Soloists chosen by audition include Mark O. Leavitt, Jay Merryweather, Ashlee Stoddard Carlile, Kalina Stokes, Leslie Perkins,Terri Metcalf-Peterson, Debra Stillman, and Jason Clark. Soloist Rylee Dalton is a previous R. L. Halversen youth soloist with OSU.

Handel’s Messiah, written in 1741, tells the story of the Christ in three chapters corresponding to His birth, death, and resurrection. The oratorio takes its audience on an emotional and spiritual journey, inspiring awe with the famous “Hallelujah Chorus,” and ending with a reverent and uplifting series of “amen.”

The first performance of Handel’s Messiah in Cedar City was held on New Year’s Day in 1925. Beginning in 1940, it became an annual winter tradition. Originally performed by Southern Utah University (then called the Branch Agricultural College), the Orchestra of Southern Utah has since taken up the mantle.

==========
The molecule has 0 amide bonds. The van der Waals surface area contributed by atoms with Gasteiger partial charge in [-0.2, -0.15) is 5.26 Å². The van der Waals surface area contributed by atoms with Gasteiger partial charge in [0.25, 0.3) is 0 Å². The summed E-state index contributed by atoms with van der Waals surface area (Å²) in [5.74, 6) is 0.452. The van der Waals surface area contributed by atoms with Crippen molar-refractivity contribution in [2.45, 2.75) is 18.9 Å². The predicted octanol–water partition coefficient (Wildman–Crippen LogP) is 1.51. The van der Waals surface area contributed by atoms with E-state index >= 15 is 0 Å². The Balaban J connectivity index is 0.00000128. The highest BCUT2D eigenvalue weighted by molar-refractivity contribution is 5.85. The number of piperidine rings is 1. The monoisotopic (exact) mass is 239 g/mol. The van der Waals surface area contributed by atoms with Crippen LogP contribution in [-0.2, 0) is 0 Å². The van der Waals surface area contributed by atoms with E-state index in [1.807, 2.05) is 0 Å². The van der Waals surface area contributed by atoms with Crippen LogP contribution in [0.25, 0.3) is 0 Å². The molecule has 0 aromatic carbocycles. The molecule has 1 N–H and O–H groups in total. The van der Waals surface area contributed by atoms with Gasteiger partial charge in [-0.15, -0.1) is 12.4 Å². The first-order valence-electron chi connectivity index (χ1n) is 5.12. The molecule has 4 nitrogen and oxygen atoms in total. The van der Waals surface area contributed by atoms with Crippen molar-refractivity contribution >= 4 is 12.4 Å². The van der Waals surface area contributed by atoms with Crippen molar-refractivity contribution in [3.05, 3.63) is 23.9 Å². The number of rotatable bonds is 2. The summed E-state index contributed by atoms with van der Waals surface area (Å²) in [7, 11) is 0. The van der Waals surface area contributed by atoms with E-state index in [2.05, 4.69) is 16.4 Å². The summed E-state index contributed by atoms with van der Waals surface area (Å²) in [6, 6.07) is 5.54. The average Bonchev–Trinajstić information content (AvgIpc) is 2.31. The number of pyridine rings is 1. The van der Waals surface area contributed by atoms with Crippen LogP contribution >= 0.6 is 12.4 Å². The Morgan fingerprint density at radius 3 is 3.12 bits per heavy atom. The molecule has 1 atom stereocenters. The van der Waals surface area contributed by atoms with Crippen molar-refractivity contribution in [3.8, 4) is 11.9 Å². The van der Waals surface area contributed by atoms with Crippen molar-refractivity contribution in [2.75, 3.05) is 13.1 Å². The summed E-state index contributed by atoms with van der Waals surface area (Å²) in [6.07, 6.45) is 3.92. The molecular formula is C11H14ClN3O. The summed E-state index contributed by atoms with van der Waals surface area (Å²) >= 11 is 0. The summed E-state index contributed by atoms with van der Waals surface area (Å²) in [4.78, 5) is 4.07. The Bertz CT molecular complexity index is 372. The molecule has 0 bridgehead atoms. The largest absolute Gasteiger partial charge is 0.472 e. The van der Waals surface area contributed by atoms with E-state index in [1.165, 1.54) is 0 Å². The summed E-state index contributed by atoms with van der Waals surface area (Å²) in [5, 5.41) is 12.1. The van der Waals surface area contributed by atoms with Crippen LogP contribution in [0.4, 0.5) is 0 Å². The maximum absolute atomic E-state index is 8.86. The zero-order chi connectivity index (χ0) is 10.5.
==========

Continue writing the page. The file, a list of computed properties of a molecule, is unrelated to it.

Chorale Director Jackie Riddle-Jackson said, “This important work of Oratorio proclaims to all that there is hope and joy and great life giving moments ahead, that is why Messiah still remains a relevant and heralded message of Sacred Legacy.” The community Chorale has been rehearsing since October and includes a wide range of ages and professions.

Lobby music starts at 6:45 with Southern Utah Handbell Choir on Sunday and pianist Harry Taylor on Monday.

Children over six are welcome with adult supervision. No babies or younger children please as the performances are recorded.
For more information, please visit, call the Orchestra of Southern Utah at (435) 233-8213, or email

What: 76th Performance of Handel’s “Messiah” in Cedar City
When: Sunday and Monday, Dec. 11 and 12
Time: 7:30 p.m.
Where: Heritage Theater, 105 N. 100 East, Cedar City
Cost: Free, but tickets required. Available at Heritage Center/Festival Hall (Pick up limit of 4 at a time)
Who: Orchestra of Southern Utah and Chorale directed by Xun Sun and Jackie-Riddle Jackson